And I was in love with it. Well, I still am, but it’s not her place anymore. She got a divorce, and had to sell.
Matt and I had an official camping spot among the oaks.
We’d always stay out here, even in winter, when it was 40 degrees, raining, and there was a warm house right up the hill.
She had a fire pit outside, and cats and dogs and chickens and horses, and once a turkey named Tuk Tuk, who was eaten by coyotes. She raised her daughter there. I can’t tell you how many Thanksgivings we celebrated in her home.
She had 20 acres of rolling oak grasslands. A seasonal stream ran through it, and you couldn’t see the neighbors’ houses from her front door.
When I walked here, I felt absolutely at peace. We owned it, it was part of us. No one could come and chase me away or show me the list of rules or look at me disparagingly because I didn’t belong here. I’ve hiked some, and I’ve rarely walked on land I thought more beautiful. Scorching California oak grasslands, their orange poppies and honeyed foxtail, are the landscape of my heart. We spent our summers in them, growing up, and some of my happiest memories live in long, golden California moments, oak shade, wild grasses waving in the wind.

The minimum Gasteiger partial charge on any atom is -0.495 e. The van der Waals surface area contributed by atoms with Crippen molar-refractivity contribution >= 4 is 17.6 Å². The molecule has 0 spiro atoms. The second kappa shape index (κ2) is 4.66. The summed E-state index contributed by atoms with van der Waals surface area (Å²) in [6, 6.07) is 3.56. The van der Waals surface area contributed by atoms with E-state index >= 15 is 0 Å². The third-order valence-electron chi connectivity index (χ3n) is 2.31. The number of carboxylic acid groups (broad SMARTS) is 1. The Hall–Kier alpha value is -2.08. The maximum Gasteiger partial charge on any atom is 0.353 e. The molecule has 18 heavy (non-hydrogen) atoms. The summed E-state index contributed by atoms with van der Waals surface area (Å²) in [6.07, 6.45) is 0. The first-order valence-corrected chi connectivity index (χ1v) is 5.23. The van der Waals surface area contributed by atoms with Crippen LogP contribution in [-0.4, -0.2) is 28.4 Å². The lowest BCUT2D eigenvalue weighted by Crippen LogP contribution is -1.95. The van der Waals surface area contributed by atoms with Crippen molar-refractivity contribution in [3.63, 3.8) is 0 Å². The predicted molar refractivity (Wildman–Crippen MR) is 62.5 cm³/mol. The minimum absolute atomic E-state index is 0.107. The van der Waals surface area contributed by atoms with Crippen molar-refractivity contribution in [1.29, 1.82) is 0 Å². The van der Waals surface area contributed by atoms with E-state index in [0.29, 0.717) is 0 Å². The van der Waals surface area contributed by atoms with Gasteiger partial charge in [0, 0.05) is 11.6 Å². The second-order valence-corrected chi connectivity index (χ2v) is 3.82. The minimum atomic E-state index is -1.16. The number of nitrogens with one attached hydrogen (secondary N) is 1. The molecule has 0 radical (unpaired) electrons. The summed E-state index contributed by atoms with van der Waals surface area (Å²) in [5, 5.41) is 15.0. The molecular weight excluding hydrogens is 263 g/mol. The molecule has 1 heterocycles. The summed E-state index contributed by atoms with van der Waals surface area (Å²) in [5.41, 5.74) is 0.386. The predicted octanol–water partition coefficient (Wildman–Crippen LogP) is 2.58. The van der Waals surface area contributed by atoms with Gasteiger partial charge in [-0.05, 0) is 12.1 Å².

I will never ever forget or stop missing the beautiful place I was privileged to consider home for so many years. Thank you, sis, for sharing it with me.
Posted in response to the weekly photo challenge, Force of Nature and the daily prompt Journey.